Patients, payers, policy-makers, and providers all care about the end results of care—not the technical approaches that providers may adopt to achieve desired outcomes, and may well vary across different organizations. Public reporting and rewards for outcomes rather than processes of care should cause provider organizations to engage in broader approaches to quality improvement activities, ideally relying on rapid-learning through root cause analysis and teamwork rather than taking on a few conveniently available process measures that are actionable but often explain little of the variation in outcomes that exemplifies U.S. health care.
However, given the inherent limitations of administrative data, which are used primarily for payment purposes, and even clinical information in electronic health records (EHRs), consideration should be given to developing a national, standardized system for outcome reporting . A new outcome reporting system would not be simple or inexpensive, but current data systems may simply be insufficient to support accurate reporting of outcomes. An example is the National Health Care Safety Network system for reporting health care infections .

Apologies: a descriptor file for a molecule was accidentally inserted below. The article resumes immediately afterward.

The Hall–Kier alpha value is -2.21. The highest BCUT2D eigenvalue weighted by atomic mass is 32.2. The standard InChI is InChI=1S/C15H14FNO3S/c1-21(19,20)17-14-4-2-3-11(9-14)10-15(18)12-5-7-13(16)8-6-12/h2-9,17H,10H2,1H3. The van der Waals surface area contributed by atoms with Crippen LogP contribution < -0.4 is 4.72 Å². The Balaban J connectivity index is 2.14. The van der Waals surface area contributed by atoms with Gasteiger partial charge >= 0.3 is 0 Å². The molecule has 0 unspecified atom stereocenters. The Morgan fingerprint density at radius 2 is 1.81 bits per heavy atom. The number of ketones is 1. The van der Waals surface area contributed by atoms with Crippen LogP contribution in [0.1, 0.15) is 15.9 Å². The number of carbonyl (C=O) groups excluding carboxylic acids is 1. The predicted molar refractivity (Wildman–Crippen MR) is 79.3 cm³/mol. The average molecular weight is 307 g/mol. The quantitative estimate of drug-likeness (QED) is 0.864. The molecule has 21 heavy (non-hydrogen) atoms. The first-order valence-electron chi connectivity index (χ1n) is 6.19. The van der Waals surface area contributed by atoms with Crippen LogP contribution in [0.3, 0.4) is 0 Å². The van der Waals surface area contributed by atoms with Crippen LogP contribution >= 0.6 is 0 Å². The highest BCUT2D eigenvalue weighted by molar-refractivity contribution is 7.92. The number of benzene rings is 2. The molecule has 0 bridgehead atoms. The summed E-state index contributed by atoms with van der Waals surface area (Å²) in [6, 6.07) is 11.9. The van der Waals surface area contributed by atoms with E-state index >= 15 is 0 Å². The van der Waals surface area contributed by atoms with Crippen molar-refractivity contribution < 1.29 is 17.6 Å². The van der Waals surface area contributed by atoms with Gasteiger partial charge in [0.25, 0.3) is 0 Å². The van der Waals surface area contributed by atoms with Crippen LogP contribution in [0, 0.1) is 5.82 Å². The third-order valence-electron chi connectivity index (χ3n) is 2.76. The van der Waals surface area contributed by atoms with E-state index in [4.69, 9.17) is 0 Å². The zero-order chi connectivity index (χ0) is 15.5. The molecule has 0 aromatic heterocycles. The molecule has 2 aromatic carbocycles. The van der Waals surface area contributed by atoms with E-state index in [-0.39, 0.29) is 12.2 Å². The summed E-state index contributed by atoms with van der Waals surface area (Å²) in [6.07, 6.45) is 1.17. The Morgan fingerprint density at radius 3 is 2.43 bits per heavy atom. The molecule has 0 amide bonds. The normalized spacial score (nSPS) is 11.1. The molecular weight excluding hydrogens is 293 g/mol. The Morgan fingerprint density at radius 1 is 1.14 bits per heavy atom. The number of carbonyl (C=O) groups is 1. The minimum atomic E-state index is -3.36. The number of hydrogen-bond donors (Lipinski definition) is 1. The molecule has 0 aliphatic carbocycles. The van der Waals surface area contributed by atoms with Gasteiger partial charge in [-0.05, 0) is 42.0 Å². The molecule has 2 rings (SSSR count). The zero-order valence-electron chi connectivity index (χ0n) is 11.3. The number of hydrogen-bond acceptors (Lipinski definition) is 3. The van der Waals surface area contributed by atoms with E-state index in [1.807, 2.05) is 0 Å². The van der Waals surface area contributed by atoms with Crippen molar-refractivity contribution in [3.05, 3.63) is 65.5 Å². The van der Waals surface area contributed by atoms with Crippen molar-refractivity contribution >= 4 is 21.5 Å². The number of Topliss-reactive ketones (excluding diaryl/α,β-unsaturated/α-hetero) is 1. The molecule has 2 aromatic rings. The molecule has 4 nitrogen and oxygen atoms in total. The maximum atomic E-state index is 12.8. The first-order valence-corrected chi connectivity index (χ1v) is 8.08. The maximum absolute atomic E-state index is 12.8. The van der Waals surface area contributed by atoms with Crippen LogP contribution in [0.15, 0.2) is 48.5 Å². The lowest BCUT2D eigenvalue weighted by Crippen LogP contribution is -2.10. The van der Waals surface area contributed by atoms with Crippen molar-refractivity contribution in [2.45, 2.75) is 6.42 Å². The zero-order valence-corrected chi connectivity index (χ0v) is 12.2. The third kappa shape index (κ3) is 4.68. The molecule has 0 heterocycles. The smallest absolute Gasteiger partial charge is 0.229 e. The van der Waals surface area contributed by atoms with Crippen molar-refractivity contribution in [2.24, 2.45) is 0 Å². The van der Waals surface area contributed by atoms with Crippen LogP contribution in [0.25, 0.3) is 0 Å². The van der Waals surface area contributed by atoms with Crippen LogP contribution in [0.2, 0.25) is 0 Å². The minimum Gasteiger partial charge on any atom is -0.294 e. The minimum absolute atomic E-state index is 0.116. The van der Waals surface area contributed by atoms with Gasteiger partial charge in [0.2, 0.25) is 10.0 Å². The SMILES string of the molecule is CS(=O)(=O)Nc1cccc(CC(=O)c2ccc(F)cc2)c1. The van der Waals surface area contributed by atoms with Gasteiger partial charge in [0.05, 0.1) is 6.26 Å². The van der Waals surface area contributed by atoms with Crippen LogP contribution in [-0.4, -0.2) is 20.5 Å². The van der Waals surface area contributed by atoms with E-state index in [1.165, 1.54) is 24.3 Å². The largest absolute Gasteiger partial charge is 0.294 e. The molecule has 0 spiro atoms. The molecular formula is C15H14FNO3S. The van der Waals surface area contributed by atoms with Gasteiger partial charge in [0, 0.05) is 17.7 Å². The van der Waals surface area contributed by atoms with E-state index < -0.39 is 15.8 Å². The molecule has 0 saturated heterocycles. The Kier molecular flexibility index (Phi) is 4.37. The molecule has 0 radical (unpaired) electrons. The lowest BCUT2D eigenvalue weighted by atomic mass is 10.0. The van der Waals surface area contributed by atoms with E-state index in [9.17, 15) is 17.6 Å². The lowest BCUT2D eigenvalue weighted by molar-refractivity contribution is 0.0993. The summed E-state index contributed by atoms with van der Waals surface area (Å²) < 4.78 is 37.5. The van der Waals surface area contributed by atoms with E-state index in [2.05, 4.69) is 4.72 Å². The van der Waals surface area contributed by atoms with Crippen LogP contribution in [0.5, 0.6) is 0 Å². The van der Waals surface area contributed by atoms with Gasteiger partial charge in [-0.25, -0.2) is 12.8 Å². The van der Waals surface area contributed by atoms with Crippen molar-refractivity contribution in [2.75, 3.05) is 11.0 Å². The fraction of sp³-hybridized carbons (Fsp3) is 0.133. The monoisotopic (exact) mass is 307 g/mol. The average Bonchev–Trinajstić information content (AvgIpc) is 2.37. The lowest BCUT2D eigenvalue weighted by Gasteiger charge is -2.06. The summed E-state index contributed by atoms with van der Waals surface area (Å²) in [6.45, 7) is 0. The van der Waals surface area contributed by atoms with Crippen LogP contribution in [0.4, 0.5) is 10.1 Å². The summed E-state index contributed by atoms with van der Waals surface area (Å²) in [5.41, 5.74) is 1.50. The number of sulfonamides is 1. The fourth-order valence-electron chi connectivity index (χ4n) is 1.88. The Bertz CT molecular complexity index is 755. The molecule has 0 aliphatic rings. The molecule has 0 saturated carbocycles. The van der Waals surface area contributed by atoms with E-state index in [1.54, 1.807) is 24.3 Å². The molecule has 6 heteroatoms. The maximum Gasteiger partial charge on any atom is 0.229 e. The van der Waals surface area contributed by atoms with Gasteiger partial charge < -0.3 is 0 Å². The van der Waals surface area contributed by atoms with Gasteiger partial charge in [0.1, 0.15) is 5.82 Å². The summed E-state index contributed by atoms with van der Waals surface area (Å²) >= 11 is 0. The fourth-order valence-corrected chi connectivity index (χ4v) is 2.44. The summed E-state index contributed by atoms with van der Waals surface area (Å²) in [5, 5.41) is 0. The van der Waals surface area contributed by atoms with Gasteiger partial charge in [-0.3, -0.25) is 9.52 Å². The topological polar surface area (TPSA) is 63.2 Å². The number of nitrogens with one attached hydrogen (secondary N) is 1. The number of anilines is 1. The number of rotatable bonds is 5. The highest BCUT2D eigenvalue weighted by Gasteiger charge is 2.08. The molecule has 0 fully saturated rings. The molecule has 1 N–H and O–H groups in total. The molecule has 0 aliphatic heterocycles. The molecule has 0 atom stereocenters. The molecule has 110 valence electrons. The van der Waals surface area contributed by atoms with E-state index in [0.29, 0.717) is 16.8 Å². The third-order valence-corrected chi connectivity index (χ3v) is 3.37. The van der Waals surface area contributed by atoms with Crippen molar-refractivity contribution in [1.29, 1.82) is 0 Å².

It has been a couple of weeks since the landmark Oregon Experiment paper came out, and the buzz around it has subsided. So what now? First, with passage of time, I think it is worth reflecting on what worked in Oregon. Second, we should take a step back, and recognize that what Oregon really exposed is that health insurance is a small part of a much bigger story about health in general. This bigger story is one we can’t continue to ignore.
So let’s talk quickly about what worked in Oregon. Health insurance, when properly framed as insurance (i.e. protection against high, unpredictable costs) works because it protects people from financial catastrophe. The notion that Americans go bankrupt because they get cancer is awful and inexcusable, and it should not happen. We are a better, more generous country than that. We should ensure that everyone has access to insurance that protects against financial catastrophe. Whether we want the government (i.e. Medicaid, Medicare) or private companies to administer that insurance is a debate worth having. Insurance works for cars and homes, and the Oregon experiment makes it clear that insurance works in healthcare. No surprise.